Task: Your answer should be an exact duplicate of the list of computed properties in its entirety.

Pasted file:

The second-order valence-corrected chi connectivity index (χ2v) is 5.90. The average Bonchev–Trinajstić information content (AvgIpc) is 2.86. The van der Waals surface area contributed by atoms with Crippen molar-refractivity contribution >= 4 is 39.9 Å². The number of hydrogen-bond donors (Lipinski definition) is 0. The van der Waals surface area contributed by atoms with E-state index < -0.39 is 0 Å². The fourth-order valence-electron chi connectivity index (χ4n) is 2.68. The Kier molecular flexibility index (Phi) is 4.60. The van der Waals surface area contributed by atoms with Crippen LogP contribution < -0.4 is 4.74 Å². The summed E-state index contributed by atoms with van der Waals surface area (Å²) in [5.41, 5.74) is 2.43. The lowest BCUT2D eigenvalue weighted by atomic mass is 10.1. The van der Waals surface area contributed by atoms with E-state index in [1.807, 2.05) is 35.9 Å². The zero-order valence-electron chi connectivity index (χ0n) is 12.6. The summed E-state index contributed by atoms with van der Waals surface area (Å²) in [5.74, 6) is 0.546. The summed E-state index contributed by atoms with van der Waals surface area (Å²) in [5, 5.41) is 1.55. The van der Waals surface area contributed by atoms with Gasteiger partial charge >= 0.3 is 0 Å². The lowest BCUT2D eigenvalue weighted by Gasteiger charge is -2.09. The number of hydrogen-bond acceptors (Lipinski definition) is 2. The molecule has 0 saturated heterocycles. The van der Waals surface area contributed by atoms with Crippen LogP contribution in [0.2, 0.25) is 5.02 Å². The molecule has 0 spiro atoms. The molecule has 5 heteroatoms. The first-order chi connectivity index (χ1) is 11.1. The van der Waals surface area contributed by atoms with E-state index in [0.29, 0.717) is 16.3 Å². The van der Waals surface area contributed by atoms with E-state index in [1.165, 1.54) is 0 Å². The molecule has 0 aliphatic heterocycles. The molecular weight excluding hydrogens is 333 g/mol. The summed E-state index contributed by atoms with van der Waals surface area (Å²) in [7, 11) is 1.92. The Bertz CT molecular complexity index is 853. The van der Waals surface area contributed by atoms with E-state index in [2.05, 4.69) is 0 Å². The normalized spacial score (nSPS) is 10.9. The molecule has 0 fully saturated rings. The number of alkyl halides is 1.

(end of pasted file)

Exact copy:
The second-order valence-corrected chi connectivity index (χ2v) is 5.90. The average Bonchev–Trinajstić information content (AvgIpc) is 2.86. The van der Waals surface area contributed by atoms with Crippen molar-refractivity contribution >= 4 is 39.9 Å². The number of hydrogen-bond donors (Lipinski definition) is 0. The van der Waals surface area contributed by atoms with E-state index < -0.39 is 0 Å². The fourth-order valence-electron chi connectivity index (χ4n) is 2.68. The Kier molecular flexibility index (Phi) is 4.60. The van der Waals surface area contributed by atoms with Crippen LogP contribution < -0.4 is 4.74 Å². The summed E-state index contributed by atoms with van der Waals surface area (Å²) in [5.41, 5.74) is 2.43. The lowest BCUT2D eigenvalue weighted by atomic mass is 10.1. The van der Waals surface area contributed by atoms with E-state index in [1.807, 2.05) is 35.9 Å². The zero-order valence-electron chi connectivity index (χ0n) is 12.6. The summed E-state index contributed by atoms with van der Waals surface area (Å²) in [5.74, 6) is 0.546. The summed E-state index contributed by atoms with van der Waals surface area (Å²) in [5, 5.41) is 1.55. The van der Waals surface area contributed by atoms with Gasteiger partial charge >= 0.3 is 0 Å². The lowest BCUT2D eigenvalue weighted by Gasteiger charge is -2.09. The number of hydrogen-bond acceptors (Lipinski definition) is 2. The molecule has 0 saturated heterocycles. The van der Waals surface area contributed by atoms with Crippen LogP contribution in [0.2, 0.25) is 5.02 Å². The molecule has 0 spiro atoms. The molecule has 5 heteroatoms. The first-order chi connectivity index (χ1) is 11.1. The van der Waals surface area contributed by atoms with E-state index in [0.29, 0.717) is 16.3 Å². The van der Waals surface area contributed by atoms with E-state index in [1.165, 1.54) is 0 Å². The molecule has 0 aliphatic heterocycles. The molecular weight excluding hydrogens is 333 g/mol. The summed E-state index contributed by atoms with van der Waals surface area (Å²) in [7, 11) is 1.92. The Bertz CT molecular complexity index is 853. The van der Waals surface area contributed by atoms with E-state index in [2.05, 4.69) is 0 Å². The normalized spacial score (nSPS) is 10.9. The molecule has 0 fully saturated rings. The number of alkyl halides is 1.